The JavaScript blog.


apps browser routing chat

GitterCLI, Wayfarer

Posted on .


I'm pleased to see that applications made with Blessed are starting to trickle into the DailyJS inbox! GitterCLI (GitHub: RodrigoEspinosa/gitter-cli, License: MIT, npm: gitter-cli) by Rodrigo Espinosa Curbelo is a Gitter client for the terminal. Those of us that are seasoned IRC veterans aren't too fond of web chat clients, and although Gitter has IRC access, GitterCLI could potentially take advantage of Gitter-specific features.

It uses the node-gitter module, and works using the standard HTTP authentication API implemented by Gitter. One thing I noticed was it drops authentication tokens into a "secrets" JSON file, and I couldn't work out if it checks to see if the permissions are safe (i.e., not readable system-wide). So you might want to check the secrets file when running it on a shared server. It stores the authentication token rather than your password, but naturally it still needs some level of protection.

Update: Corrected the GitHub URL.


Wayfarer (GitHub: yoshuawuyts/wayfarer, License: MIT, npm: wayfarer) by Yoshua Wuyts is a client-side router, a bit like react-router. Wayrarer is slightly different because it's a "method-less" router with an EventEmitter-inspired API and supports composition through mounting subrouters.

This is what the super-pretty ES6 syntax looks like:

const wayfarer = require('wayfarer')

const router = wayfarer('/404')

router.on('/', () => console.log('/'))  
router.on('/404', uri => console.log('404 %s not found', uri))  
router.on('/:user', (uri, param) => console.log('user is %s', param.user))

// => 'user is tobi' 

// => '404 /uh/oh not found'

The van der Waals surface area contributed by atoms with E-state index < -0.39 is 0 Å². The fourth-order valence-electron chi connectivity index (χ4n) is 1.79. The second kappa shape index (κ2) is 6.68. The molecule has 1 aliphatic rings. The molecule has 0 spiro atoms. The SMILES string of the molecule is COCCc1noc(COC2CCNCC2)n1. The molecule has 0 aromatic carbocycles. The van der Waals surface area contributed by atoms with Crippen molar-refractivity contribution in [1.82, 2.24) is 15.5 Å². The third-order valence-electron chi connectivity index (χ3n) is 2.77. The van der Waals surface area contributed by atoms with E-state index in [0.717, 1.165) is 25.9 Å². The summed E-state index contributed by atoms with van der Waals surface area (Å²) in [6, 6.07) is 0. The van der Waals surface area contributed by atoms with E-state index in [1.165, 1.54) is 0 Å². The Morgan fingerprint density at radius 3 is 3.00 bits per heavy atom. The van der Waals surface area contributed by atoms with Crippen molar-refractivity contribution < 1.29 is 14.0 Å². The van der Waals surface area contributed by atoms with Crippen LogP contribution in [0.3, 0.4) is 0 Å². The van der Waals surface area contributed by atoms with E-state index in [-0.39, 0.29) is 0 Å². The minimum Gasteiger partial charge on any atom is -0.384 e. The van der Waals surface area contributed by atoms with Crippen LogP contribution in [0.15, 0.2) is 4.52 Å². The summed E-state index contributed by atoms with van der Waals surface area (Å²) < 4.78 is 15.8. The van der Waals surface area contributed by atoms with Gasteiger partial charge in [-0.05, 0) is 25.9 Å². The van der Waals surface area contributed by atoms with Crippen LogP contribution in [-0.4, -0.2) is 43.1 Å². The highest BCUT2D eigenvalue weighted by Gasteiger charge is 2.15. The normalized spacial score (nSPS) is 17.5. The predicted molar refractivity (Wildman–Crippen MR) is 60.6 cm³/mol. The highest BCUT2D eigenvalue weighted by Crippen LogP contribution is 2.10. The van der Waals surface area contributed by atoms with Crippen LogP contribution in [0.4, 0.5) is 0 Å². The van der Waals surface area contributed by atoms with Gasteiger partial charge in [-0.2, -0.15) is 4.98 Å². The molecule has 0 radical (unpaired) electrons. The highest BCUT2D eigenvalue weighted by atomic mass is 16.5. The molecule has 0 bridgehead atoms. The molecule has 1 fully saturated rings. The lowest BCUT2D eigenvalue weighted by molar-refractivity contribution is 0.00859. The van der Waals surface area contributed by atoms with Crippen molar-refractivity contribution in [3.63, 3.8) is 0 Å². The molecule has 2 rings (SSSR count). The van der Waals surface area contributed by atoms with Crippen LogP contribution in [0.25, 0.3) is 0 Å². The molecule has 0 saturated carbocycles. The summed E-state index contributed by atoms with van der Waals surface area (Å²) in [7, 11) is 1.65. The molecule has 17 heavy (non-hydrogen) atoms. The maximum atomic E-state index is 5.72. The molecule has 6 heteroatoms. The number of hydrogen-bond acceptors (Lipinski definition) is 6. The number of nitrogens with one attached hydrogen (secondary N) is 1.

The combination of Wayfarer's API and fat arrow is very easy to follow, and the API should be easy to use with your other favourite client-side libraries.


libraries node modules WebSocket command-line gulp build-tools chat

Node Roundup: nchat, hulken, cult

Posted on .


nchat (GitHub: irrationalistic/nchat, npm: nchat) by Chris Rolfs is a terminal-based chat application that uses WebSocket, which means it's easier to use on networks where IRC might be blocked.

Notifications are supported on Mac OS X, and the client can run as the server so you only need to install nchat itself. It supports a few IRC-style commands, like /users, and you can deploy it to hosting providers like Heroku.


Hulken (GitHub: hulken, License: MIT, npm: hulken) by Johan Hellgren is a stress testing tool for HTTP services. It can make GET and POST requests, and can be configured to send dynamic payloads.

You can use hulken as a command-line tool, or a Node module. The documentation includes all of the supported options, and you'll need to write an options.json file to use it on the command-line.


Cult (GitHub: typicode/cult, License: MIT, npm: cult) is a tool that monitors changes to a gulpfile and then reloads Gulp. You can run it on the command-line, and it uses the chalk library for pretty output. The readme has an example for supporting gulpfiles that are split across multiple files.